The 20 Best Seinfeld Characters, Ranked In Order

Between the years 1989 and 1998, Jerry Seinfeld and Larry David collaborated to create what will forever go down as one of the greatest television shows in history. Entirely defying the status quo and expanding on subjects that other sitcoms wouldn’t touch with a ten foot poll, Seinfeld was a truly revolutionary series that did its part to significantly change pop culture forever and make us cry in hysterics on a weekly basis for nearly a full decade. Arguably, the secret to the show’s success was its seemingly endless number of ridiculous and fantastic characters - but it’s also long been debated exactly which characters on the show are the true cream of the crop. We’re here to settle that argument.

Similar to what we’ve done for shows like Family Guy and The Big Bang Theory, we’ve looked back on the history of Seinfeld and all of the characters who made multiple appearances on the show (not counting the cameo-filled finale), and determined a Top 20 ranking. Who filled in all the big spots? Read on to find out!


20. Dr. Wexler

There were many, many strange characters that populated the world of Seinfeld over the course of the show’s nine seasons, but the doctor played by Victor Raider-Wexler certainly had to be one of the oddest. As though he were following the lives of the series’ four protagonists from afar, he popped up at multiple coincidental moments over the course of the show – including the death of Susan, the Junior Mint incident and the end of the Summer of George – but brought with him his own kind of weird, muted soap opera-type charisma that heightened the comedy in what might otherwise be dramatic scenes. It’s perhaps a shame that he never ended up with Elaine, as perhaps he could have been the doctor she spent years looking for.


19. Lloyd Braun

I think we can all relate to the idea of having someone in our lives who has always been living on easy street, and make you feel like your own personal accomplishments are meaningless. For George Costanza, this haunting personality is Lloyd Braun – a great Seinfeld character who weirdly undergoes one of the most significant changes in the history of the show (no, I’m not talking about the recasting of Peter Keleghan with Matt McCoy). The guy is introduced as being on top of the world, working by the side of Mayor Dinkins, but is ultimately brought down to the level of the series leads by experiencing a complete mental breakdown. It’s arguably actually one of the most tragic arcs featured in Seinfeld, but it’s also a key and rather hilarious one in retrospect.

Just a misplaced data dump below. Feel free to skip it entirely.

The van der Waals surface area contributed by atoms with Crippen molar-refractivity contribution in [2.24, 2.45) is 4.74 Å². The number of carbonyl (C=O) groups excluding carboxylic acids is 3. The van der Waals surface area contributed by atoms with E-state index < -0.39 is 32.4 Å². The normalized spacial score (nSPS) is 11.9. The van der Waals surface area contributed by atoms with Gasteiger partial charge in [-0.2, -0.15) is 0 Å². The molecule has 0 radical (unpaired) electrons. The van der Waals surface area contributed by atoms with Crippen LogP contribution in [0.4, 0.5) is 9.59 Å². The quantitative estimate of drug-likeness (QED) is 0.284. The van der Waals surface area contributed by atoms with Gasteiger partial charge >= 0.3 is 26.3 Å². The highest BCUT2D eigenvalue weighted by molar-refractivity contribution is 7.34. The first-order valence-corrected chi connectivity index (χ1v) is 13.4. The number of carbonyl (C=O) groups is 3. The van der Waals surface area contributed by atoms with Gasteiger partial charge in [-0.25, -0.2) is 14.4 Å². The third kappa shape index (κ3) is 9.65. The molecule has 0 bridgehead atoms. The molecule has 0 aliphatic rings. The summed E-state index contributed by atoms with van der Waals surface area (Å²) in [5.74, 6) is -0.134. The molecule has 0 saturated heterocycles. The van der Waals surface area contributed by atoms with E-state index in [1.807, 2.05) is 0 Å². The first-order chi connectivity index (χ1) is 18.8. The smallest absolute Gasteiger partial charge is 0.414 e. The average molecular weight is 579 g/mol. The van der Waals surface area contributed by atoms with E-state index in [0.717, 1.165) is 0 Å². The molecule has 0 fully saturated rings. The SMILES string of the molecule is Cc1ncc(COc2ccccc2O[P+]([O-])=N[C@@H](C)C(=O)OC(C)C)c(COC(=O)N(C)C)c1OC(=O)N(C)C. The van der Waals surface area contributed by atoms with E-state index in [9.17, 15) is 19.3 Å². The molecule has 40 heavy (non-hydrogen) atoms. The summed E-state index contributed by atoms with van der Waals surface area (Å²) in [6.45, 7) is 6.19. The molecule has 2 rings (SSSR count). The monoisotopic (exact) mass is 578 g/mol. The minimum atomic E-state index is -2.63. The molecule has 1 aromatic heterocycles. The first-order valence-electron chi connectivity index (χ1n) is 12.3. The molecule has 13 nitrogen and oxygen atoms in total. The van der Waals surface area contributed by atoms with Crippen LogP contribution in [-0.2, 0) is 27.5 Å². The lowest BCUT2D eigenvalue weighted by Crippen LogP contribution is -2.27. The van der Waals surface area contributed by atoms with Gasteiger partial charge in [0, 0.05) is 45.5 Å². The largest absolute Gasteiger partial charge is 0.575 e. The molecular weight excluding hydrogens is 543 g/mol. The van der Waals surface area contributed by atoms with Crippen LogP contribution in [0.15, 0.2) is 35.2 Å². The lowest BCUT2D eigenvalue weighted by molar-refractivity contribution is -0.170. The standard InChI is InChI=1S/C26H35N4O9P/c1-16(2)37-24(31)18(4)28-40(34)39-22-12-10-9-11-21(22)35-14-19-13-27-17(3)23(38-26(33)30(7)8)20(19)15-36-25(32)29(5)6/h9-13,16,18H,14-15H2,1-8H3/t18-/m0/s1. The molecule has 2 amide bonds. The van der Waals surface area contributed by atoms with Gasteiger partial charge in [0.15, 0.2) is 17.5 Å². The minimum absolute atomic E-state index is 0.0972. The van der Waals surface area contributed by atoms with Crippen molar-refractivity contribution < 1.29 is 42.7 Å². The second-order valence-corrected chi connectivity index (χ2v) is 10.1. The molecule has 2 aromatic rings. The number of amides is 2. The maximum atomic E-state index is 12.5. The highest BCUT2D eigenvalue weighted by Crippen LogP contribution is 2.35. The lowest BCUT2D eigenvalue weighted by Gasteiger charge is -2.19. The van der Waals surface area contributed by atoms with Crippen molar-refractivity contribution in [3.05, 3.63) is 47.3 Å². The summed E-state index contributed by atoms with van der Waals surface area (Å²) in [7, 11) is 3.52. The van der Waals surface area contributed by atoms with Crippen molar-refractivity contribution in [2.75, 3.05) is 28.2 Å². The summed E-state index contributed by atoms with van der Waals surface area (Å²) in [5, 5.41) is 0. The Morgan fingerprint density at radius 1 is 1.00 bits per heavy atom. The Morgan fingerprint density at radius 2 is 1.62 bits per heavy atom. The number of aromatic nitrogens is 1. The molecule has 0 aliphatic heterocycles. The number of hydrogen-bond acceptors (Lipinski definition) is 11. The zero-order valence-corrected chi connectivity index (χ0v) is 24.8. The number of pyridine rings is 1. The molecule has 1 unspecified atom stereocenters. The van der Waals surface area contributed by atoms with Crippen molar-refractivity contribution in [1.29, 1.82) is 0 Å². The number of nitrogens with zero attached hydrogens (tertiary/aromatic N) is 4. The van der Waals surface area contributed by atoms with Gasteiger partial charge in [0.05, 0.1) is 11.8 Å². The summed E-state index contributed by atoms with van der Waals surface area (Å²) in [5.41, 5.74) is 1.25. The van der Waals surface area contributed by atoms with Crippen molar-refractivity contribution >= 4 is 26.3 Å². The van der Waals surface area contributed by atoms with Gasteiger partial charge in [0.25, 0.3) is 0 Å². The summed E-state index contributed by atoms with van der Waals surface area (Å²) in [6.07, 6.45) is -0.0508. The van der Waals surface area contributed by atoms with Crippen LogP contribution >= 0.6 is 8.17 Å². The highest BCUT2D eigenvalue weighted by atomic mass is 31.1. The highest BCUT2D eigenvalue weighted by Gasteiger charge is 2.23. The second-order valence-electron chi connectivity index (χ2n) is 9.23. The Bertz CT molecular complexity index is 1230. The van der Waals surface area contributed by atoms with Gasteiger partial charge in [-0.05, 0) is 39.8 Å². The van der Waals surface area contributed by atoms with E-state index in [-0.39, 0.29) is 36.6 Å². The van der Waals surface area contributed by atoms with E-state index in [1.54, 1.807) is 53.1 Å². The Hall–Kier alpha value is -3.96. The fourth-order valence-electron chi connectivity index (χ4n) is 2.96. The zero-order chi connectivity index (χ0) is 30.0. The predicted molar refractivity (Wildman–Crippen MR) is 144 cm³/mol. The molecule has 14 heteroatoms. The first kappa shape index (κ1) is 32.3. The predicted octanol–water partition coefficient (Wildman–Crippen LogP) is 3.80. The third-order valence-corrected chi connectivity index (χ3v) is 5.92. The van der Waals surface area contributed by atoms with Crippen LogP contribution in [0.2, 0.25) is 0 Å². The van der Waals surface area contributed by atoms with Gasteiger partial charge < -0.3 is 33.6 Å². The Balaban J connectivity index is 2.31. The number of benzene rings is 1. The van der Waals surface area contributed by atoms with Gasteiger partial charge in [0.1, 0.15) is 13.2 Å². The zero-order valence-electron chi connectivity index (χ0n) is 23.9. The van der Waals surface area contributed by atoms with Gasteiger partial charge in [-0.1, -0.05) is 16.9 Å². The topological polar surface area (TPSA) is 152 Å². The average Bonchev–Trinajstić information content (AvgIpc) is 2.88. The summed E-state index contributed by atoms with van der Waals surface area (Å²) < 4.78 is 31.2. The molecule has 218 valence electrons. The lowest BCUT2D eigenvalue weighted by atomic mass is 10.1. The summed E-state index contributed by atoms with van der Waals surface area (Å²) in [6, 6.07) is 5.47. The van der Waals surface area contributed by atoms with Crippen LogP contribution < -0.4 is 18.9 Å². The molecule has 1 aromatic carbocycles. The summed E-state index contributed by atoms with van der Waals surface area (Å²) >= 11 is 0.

18. Mrs. Ross

Some may say it’s easy to get a laugh using a perpetually drunk character, but Mrs. Ross from Seinfeld really is special. Though she was never actually given a first name over the course of her time on the show, she represented pretty much everything that’s awful/darkly hilarious about wealthy WASP marriages – from her constant drinking, to just sweeping the secret about her husband’s homosexual relationship with John Cheever under the proverbial rug. She was also one of the few on the show who could really get under George Costanza’s skin and truly make him more miserable than her already is. That takes real talent, and actress Grace Zabriskie’s long-running performance deserves a Top 20 spot just for that alone.


17. Jack Klompus

While Jerry’s parents, Helen and Morty, never necessarily stood out as being the funniest characters on Seinfeld, there is attention due on this Top 20 list to their Florida neighbor Jack Klompus – one of Jerry’s great nemeses and one of the slimiest characters on the show. From the incident with the astronaut pen to the drama with the Cadillac to the issue with the beltless trenchcoats, Jack was always a good character to serve as a stick being jammed into the gears of a solid plan, and the conflicts experience between Jerry brought us some of the series’ best parent-related storylines. Jack is a self-serving, smarmy, back-stabbers his entire time on the show, and we love him because of it.


16. Estelle Costanza